Skip to main content

View Diary: Do you want to be part of an awesome research project? (280 comments)

Comment Preferences

  •  Good questions. (5+ / 0-)
    Recommended by:
    ParkRanger, MT Spaces, Ree Zen, txcatlin, sfbob

    1) I didn't think about that, good point. When I talk about how people receive warnings, I meant how they get the warning that prompted them to go into the shelter in the first place. I'll have to think about that in the future, though.

    2) When a tornado warning is issued and there is no tornado as a result, that is considered a false alarm. I asked one of my meteorology professors what he thought I should ask, and he suggested the false alarm/without warning questions. There's a known percentage of tornado warnings that are false alarms, and there's a known percentage of tornadoes that form without any sort of warning from the NWS. I designed that question on a scale from 1 to 10 to see if people get close to that percent (for instance...1 would be 10%, 9 would be 90%).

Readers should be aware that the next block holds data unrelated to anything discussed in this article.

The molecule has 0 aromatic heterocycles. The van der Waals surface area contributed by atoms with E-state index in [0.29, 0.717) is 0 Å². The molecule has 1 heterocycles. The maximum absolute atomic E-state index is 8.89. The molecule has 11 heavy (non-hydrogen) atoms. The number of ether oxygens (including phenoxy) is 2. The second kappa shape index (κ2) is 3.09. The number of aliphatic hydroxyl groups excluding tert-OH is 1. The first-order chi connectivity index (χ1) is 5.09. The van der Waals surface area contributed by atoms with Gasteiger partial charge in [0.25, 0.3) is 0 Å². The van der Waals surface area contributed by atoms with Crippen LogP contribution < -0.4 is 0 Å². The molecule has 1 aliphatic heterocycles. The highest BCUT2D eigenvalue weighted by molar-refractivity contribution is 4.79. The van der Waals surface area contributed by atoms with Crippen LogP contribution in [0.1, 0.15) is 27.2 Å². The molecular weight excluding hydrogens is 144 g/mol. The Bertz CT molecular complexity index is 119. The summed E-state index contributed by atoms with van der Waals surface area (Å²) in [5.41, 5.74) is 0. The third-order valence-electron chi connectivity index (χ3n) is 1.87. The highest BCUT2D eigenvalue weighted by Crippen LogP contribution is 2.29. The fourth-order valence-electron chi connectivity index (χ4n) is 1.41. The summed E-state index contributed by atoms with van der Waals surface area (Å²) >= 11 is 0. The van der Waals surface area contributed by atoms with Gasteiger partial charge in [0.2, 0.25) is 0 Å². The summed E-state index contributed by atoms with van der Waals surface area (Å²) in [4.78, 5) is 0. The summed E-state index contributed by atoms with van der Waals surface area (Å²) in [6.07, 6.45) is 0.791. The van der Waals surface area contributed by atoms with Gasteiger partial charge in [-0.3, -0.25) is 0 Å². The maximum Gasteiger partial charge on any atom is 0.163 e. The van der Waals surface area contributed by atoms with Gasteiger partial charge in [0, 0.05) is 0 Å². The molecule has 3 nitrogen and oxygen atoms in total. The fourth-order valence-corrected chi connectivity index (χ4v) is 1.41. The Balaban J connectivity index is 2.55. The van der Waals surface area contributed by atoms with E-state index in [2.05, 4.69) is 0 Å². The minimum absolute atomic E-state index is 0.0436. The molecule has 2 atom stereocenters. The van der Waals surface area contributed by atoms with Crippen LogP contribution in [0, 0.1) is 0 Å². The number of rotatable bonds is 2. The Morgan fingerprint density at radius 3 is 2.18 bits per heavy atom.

3) Yes, sometimes tornadoes can occur without warning or detection. Low-topped convection occurs sometimes where the whole thunderstorm happens below the radar's beam, and goes undetected. This happened in Charlotte a few weeks ago...there was an EF-2 tornado on the east side of Charlotte NC that went undetected because the radar beam is 7,000 feet above the city, and the tornado's rotation occurred below 7,000 feet. Sometimes in situations such as squall lines or tropical systems making landfall, the tornado can happen so fast that it actually happens in between radar sweeps, so the radar never would have detected it anyway. It's improved drastically over the last few decades, but there's always room for improvement.

Subscribe or Donate to support Daily Kos.

  • Recommended (129)
  • Community (65)
  • Bernie Sanders (44)
  • Elections (40)
  • 2016 (38)
  • Climate Change (33)
  • Environment (32)
  • Culture (31)
  • Hillary Clinton (29)
  • Science (26)
  • Republicans (26)
  • Media (25)
  • Barack Obama (24)
  • Civil Rights (24)
  • Education (22)
  • Law (21)
  • Trans-Pacific Partnership (21)
  • Economy (19)
  • Congress (17)
  • Labor (16)
  • Click here for the mobile view of the site